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Organic Chemistry

Why This Chapter?

Organic ChemistryWhy This Chapter?

A photo of purple and red grapes hanging along with their leaves on a grapevine.
Figure 17.1 The phenol resveratrol, found in the skin of red grapes, continues to be studied for its potential anti-cancer, antiarthritic, and hypoglycemic properties. (credit: modification of work “Weinreben-Ötlingen” by Pierre Likissas/Wikimedia Commons, CC BY 3.0)

17 • Why This Chapter?

Up to this point, we’ve focused on developing some general ideas of organic reactivity, looking at the chemistry of hydrocarbons and alkyl halides, and examining some of the tools used in structural studies. With that background, it’s now time to begin a study of the oxygen-containing functional groups that lie at the heart of organic and biological chemistry. We’ll look at alcohols in this chapter and move on to carbonyl compounds in Chapters 19 through 23.

Alcohols and phenols can be thought of as organic derivatives of water in which one of water’s hydrogens is replaced by an organic group: H–O–H versus R–O–H and Ar–O–H. In practice, the name alcohol is restricted to compounds that have their –OH group bonded to a saturated, sp3-hybridized carbon atom, while compounds with their –OH group bonded to a vinylic, sp2-hybridized carbon are called enols. We’ll look at enols in Chapter 22.

Three chemical structures. An alcohol has O H on a carbon with three open bonds, phenol is benzene with O H, and an enol is a vinylic O H.

Alcohols occur widely in nature and have many industrial and pharmaceutical applications. Methanol, for instance, is one of the most important of all industrial chemicals. Historically, methanol was prepared by heating wood in the absence of air and thus came to be called wood alcohol. Today, approximately 173 million tons (50 billion gallons) of methanol is manufactured worldwide each year, most of it by catalytic reduction of carbon monoxide with hydrogen gas. Methanol is toxic to humans, causing blindness in small doses (15 mL) and death in larger amounts (100–250 mL). Industrially, it is used both as a solvent and as a starting material for production of formaldehyde (CH2O) and acetic acid (CH3CO2H).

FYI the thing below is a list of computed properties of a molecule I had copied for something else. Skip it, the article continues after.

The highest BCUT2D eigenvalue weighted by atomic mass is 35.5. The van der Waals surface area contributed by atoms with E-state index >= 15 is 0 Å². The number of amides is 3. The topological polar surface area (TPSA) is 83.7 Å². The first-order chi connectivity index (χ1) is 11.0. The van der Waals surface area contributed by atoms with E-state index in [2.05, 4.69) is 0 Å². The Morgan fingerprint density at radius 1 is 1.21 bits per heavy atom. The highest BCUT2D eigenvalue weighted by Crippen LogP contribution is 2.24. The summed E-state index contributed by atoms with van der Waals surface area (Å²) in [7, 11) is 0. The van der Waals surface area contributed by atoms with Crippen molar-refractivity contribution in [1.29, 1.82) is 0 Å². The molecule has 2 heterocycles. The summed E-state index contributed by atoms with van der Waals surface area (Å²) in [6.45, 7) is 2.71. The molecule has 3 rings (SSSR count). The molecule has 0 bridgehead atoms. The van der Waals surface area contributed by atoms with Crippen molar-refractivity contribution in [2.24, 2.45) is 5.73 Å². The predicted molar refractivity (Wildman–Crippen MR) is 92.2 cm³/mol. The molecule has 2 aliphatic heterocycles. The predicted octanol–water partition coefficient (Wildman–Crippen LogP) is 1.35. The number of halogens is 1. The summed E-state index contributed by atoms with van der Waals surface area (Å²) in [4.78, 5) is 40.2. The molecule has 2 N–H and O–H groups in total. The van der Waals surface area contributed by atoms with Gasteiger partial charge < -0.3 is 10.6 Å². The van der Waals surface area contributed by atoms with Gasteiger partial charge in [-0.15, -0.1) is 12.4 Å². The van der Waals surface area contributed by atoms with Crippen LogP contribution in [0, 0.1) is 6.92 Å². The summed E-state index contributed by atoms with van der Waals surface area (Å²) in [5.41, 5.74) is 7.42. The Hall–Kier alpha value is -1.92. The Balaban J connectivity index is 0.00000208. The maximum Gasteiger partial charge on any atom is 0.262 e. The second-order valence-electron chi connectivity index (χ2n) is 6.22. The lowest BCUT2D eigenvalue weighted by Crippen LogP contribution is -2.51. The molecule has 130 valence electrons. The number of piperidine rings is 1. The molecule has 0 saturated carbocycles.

Carbon monoxide reacts with two equivalents of H 2 in the presence of 400 degree Celsius and zinc oxide, chromia catalyst to form methanol, represented by formula and ball-and-stick.

Ethanol was one of the first organic chemicals to be prepared and purified. Its production by fermentation of grains and sugars has been carried out for perhaps 9000 years, and its purification by distillation goes back at least as far as the 12th century. Today, approximately 88 million tons (26 billion gallons) of ethanol are produced worldwide each year, most of it by fermentation of corn, barley, sorghum, and other plant sources. Almost all of this ethanol is used for bus and automobile fuel.

Ethanol for industrial use as a solvent or chemical intermediate is largely obtained by acid-catalyzed hydration of ethylene at high temperature.

Ethene reacts in the presence of water, and phosphoric acid at 250 degree Celsius to form ethanol. The figure also represents the ball-and-stick model of ethanol.

Phenols occur widely throughout nature and also serve as intermediates in the industrial synthesis of products as diverse as adhesives and antiseptics. Phenol itself is a general disinfectant found in coal tar; methyl salicylate is a flavoring agent found in oil of wintergreen; and urushiols are the allergenic constituents of poison oak and poison ivy. Note that the word phenol is the name both of the specific compound (hydroxybenzene) and of the class of compounds.

Three structures named phenol (also called carbolic acid), methyl salicylate, and urushiols in which R is equal to different 15-carbon alkyl and alkenyl chains.
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